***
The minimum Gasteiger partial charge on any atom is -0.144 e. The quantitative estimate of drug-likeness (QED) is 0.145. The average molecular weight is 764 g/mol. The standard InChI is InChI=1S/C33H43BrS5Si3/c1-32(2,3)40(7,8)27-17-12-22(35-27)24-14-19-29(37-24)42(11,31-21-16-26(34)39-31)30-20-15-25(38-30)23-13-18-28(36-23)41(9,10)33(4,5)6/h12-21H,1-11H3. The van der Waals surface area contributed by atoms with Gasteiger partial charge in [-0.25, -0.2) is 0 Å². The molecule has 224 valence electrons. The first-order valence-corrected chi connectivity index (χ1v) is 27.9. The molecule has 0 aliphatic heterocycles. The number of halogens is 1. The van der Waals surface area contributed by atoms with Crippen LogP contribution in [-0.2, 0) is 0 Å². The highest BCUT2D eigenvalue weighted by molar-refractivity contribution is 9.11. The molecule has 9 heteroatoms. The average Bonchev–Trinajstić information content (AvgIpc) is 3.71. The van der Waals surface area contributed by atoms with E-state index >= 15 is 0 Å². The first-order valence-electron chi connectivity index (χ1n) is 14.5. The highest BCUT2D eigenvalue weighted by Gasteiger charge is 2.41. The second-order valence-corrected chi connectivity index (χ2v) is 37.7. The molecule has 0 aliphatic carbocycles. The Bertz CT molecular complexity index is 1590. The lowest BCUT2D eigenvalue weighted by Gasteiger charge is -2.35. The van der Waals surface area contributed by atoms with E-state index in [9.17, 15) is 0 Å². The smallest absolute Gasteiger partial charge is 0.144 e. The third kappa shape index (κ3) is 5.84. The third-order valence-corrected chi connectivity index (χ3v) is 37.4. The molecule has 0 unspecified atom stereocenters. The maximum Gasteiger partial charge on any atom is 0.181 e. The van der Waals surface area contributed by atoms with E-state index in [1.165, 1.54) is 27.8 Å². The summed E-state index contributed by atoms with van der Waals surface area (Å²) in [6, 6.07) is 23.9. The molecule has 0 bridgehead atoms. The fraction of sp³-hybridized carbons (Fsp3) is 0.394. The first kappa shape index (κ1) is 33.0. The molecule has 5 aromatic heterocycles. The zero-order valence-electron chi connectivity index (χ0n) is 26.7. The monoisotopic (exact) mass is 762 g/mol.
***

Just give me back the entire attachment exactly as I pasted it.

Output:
The minimum Gasteiger partial charge on any atom is -0.144 e. The quantitative estimate of drug-likeness (QED) is 0.145. The average molecular weight is 764 g/mol. The standard InChI is InChI=1S/C33H43BrS5Si3/c1-32(2,3)40(7,8)27-17-12-22(35-27)24-14-19-29(37-24)42(11,31-21-16-26(34)39-31)30-20-15-25(38-30)23-13-18-28(36-23)41(9,10)33(4,5)6/h12-21H,1-11H3. The van der Waals surface area contributed by atoms with Gasteiger partial charge in [-0.25, -0.2) is 0 Å². The molecule has 224 valence electrons. The first-order valence-corrected chi connectivity index (χ1v) is 27.9. The molecule has 0 aliphatic heterocycles. The number of halogens is 1. The van der Waals surface area contributed by atoms with Crippen LogP contribution in [-0.2, 0) is 0 Å². The highest BCUT2D eigenvalue weighted by molar-refractivity contribution is 9.11. The molecule has 9 heteroatoms. The average Bonchev–Trinajstić information content (AvgIpc) is 3.71. The van der Waals surface area contributed by atoms with E-state index >= 15 is 0 Å². The first-order valence-electron chi connectivity index (χ1n) is 14.5. The highest BCUT2D eigenvalue weighted by Gasteiger charge is 2.41. The second-order valence-corrected chi connectivity index (χ2v) is 37.7. The molecule has 0 aliphatic carbocycles. The Bertz CT molecular complexity index is 1590. The lowest BCUT2D eigenvalue weighted by Gasteiger charge is -2.35. The van der Waals surface area contributed by atoms with E-state index in [9.17, 15) is 0 Å². The smallest absolute Gasteiger partial charge is 0.144 e. The third kappa shape index (κ3) is 5.84. The third-order valence-corrected chi connectivity index (χ3v) is 37.4. The molecule has 0 unspecified atom stereocenters. The maximum Gasteiger partial charge on any atom is 0.181 e. The van der Waals surface area contributed by atoms with E-state index in [1.165, 1.54) is 27.8 Å². The summed E-state index contributed by atoms with van der Waals surface area (Å²) in [6, 6.07) is 23.9. The molecule has 0 bridgehead atoms. The fraction of sp³-hybridized carbons (Fsp3) is 0.394. The first kappa shape index (κ1) is 33.0. The molecule has 5 aromatic heterocycles. The zero-order valence-electron chi connectivity index (χ0n) is 26.7. The monoisotopic (exact) mass is 762 g/mol.